The more they discussed it, the more Miriam started to realize that, like her sons, she also would really miss her life at home. She had a close circle of friends, was doing very well in real estate and realized, now that she was forced to think about it, deeply cared about maintaining the life she had worked so diligently to call her own. She wouldn’t be able to maintain it if they were so often away traveling with Roger.

To further her doubts, the more she researched about what to expect when living abroad, the more she developed the fear of becoming an isolated housewife. According to what she read, the reality for a wife and kids living in different places around the world while a husband was busy with work was that of loneliness and almost total seclusion; of being constantly unfamiliar with day-to-day life in a strange place in ways that are far more complicated than that of the simple tourist.

Not willing to cop to her insecurities with Roger, she instead argued that, although he would receive a significant raise in salary, the cut in her income would mean they wouldn’t be much farther ahead. In fact, if she traveled as much as the company said Roger would be away, she might as well quit working altogether. Referrals are hard to come by as a realtor when you are not constantly working at it.

So the conversation turned, and they began to consider whether, in the long run, Roger’s long absences would actually be an issue. Roger suggested he might not even be missed, and he meant it, without even a hint of irony. Given the fact that the boys were now almost entirely independent souls, able to get themselves here and there without parental assistance, meant that both parents didn’t need to be available at all times for the day-to-day to work. And Miriam’s hours were just as long as Rogers at times. There had be several times they had been passing ships in the night, only seeing each other briefly late at night at bedtime for a few minutes of conversation before drifting off to sleep.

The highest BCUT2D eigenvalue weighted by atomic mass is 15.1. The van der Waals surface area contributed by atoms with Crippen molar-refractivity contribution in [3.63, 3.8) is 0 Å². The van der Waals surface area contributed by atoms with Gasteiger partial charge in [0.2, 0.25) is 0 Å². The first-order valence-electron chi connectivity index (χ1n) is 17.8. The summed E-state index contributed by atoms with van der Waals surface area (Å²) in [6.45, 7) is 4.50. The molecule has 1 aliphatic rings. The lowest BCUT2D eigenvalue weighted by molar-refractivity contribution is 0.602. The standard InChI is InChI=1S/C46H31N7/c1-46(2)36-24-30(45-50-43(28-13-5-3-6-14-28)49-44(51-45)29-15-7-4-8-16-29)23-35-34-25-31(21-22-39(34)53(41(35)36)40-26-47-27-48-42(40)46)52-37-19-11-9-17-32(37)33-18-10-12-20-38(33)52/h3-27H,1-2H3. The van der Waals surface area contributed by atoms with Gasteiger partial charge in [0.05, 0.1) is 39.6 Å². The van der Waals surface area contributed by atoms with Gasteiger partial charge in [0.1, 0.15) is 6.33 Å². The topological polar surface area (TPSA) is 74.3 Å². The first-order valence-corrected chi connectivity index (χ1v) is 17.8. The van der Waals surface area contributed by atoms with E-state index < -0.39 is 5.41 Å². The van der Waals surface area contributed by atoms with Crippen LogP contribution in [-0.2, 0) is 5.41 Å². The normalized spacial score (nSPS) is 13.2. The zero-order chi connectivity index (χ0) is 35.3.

The decision was ultimately made that, one, Roger’s promotion was too good to refuse, and, two, it was probably best if Miriam and the boys stay put. And the more they talked about it, the more this solution seemed workable. After all, they concluded, they wouldn’t be the first family forced to live apart for long stretches of time.


During that first year when Roger was away, the entire family spoke on the phone at least every other day. But as one year rolled into the next, the daily phone calls turned into twice weekly calls, and then the occasional letter or postcard. With the advent of the internet, emails replaced letters, with only the occasional phone call, primarily from Roger with the quick announcement he was on his way home.

When Jackson and Mitch started college, Roger took to staying at the commuter studio almost exclusively when he was back, citing his desire to be able to see his kids, who were attending nearby universities, or because of very short turnaround times between assignments. Eventually he and Miriam only saw each other four or five times a year, and usually for just a week at a time.

Whenever anyone ventured to ask whether that put a strain on them, Roger would shrug. “It seems to work OK for us,” and he honestly believed it.